They were having fun at her expense. What I expected, was for her to either get mad, or set some limits with them. She politely asked for her bible back, and didn't even say anything when the other young boy was playing in her face. I didn't interfere, because I wanted to see if she would assert herself. Well, she just didn't.
So, I pulled her aside, and asked her if she didn't mind being poked in the face. She said she did. Then I asked her if she really wanted her bible back. She said she did. Then I told her to stop asking, and demand it back, and demand the other boy stop playing in her face. She went back and asked politely for her bible—by this time the puppet boy went on to something else. Again, the boy with her bible thought she was playing along, and she chased him all over the room. Although she was smiling, I knew she really didn't know what to do.
How do I help her understand?Being a grown-up boy myself, I knew what was going on. The boy was testing the limits, and my daughter didn't know what to do. The boy needed to know in no uncertain terms that she was off-limits and not an easy mark. So, I had a a very uncomfortable conversation with her.
I tried to explain the difference between the lack of self-respect and humbleness. She needed to understand that being kind to someone does not exclude being direct with them and keeping off-limits with some things—having appropriate boundaries. She didn't understand. So I had to give her a rule.
"When something doesn't belong to you, and you want it, you must ask for it nicely. But if something belongs to you, or is a part of your body, no one has the right to touch you or take what is yours without asking. Therefore you should demand it back rather than ask for it back. Make sure you give a command. And look directly at them without smiling. If they touch you or put their hands in your face, you can physically remove their hands while you directly tell them to stop."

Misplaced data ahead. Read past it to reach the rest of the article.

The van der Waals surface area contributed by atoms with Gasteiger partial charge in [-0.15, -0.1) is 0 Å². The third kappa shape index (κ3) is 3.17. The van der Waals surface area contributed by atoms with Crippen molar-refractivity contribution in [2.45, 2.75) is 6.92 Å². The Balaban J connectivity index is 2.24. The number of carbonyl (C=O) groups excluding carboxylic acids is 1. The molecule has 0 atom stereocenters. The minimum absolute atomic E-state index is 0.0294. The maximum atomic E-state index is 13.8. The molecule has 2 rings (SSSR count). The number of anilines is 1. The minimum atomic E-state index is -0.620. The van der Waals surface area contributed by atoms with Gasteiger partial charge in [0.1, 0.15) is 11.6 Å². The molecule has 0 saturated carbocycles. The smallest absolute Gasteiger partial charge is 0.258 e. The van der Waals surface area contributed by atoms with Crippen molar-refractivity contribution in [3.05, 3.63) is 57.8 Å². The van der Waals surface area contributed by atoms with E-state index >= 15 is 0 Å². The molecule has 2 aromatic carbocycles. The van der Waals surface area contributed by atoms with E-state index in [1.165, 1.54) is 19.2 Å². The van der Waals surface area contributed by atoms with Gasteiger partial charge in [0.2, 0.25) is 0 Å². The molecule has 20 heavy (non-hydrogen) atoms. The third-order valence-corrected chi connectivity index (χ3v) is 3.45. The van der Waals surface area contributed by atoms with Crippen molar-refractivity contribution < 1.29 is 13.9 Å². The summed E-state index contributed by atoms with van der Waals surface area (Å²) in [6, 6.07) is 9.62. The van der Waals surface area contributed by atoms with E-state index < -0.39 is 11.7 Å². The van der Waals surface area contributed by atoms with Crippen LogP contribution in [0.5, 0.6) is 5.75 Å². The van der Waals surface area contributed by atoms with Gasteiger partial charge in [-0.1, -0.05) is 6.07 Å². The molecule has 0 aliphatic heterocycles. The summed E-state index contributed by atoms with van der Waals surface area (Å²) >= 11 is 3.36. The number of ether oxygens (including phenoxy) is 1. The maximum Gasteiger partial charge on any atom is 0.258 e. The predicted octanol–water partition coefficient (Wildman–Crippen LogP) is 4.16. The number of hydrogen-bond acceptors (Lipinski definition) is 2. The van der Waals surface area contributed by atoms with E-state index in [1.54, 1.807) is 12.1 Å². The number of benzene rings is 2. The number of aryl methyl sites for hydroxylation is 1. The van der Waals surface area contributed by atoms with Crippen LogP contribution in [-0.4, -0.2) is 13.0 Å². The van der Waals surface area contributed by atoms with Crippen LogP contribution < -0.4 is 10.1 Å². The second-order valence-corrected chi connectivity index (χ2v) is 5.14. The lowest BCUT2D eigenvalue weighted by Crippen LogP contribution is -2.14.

Boys and girls are just not the same.As I was talking to her I realized that I was taking some things for granted. Girls just don't think like boys. Boys understand honor and respect very differently than girls do. Girls generally have to learn this. They seem to understand honor and respect more relationally than boys—whether they are liked or loved. Boys understand directness and actions more than relational cues. My wife confirmed this with me as we discussed my daughter's dilemma.
However, I also realize that my boyhood tendency hasn't changed much over the years. I still react very differently than my wife when it comes to honor and respect. My wife wants to know the relational temperature. I want to set the gauge. In other words, she feels secure in knowing the relationships are doing well, and feelings about her are appreciative and loving. While I want to accomplish something or test something to see where I am. I generally don't perceive actions as loving or not, but as honoring or not. But my wife sees actions as a gauge of whether the relationship is where it should be, and if the feelings for her have altered in anyway.
I know this may sound stereotypical, but a lot of grief can be avoided if we all approached male/female relationships with the assumption that this principle is true. And to do so even if it isn't admitted, or if it doesn't seem to work out that way.
Think about it. What dig is the worse a woman can give to a man?
"You're not a man!"And what dig hurts the most for a woman?
"I don't think I love you anymore."Reverse those lines with the other sex. They can hurt either way, but it just seems to be less powerful. There's something about it that just doesn't carry the same kind of sting the other way around. Perhaps that should tell us something.